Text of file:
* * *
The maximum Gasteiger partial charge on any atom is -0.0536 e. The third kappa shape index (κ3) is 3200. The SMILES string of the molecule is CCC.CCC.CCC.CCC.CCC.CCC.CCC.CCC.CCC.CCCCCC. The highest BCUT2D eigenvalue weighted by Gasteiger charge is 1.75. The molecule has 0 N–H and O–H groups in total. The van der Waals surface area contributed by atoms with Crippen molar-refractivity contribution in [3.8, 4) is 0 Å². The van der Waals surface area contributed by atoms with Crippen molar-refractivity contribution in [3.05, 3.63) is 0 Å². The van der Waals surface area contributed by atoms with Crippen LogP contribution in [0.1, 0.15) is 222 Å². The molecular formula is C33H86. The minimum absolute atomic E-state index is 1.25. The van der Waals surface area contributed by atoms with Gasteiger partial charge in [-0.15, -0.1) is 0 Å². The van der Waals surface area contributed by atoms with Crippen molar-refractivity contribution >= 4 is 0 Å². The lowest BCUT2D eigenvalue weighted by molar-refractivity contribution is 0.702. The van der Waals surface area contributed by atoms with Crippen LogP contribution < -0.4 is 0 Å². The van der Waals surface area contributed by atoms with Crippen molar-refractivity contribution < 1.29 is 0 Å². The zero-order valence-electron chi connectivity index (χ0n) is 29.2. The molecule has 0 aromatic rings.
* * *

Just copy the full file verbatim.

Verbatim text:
The maximum Gasteiger partial charge on any atom is -0.0536 e. The third kappa shape index (κ3) is 3200. The SMILES string of the molecule is CCC.CCC.CCC.CCC.CCC.CCC.CCC.CCC.CCC.CCCCCC. The highest BCUT2D eigenvalue weighted by Gasteiger charge is 1.75. The molecule has 0 N–H and O–H groups in total. The van der Waals surface area contributed by atoms with Crippen molar-refractivity contribution in [3.8, 4) is 0 Å². The van der Waals surface area contributed by atoms with Crippen molar-refractivity contribution in [3.05, 3.63) is 0 Å². The van der Waals surface area contributed by atoms with Crippen LogP contribution in [0.1, 0.15) is 222 Å². The molecular formula is C33H86. The minimum absolute atomic E-state index is 1.25. The van der Waals surface area contributed by atoms with Gasteiger partial charge in [-0.15, -0.1) is 0 Å². The van der Waals surface area contributed by atoms with Crippen molar-refractivity contribution >= 4 is 0 Å². The lowest BCUT2D eigenvalue weighted by molar-refractivity contribution is 0.702. The van der Waals surface area contributed by atoms with Crippen LogP contribution < -0.4 is 0 Å². The van der Waals surface area contributed by atoms with Crippen molar-refractivity contribution < 1.29 is 0 Å². The zero-order valence-electron chi connectivity index (χ0n) is 29.2. The molecule has 0 aromatic rings.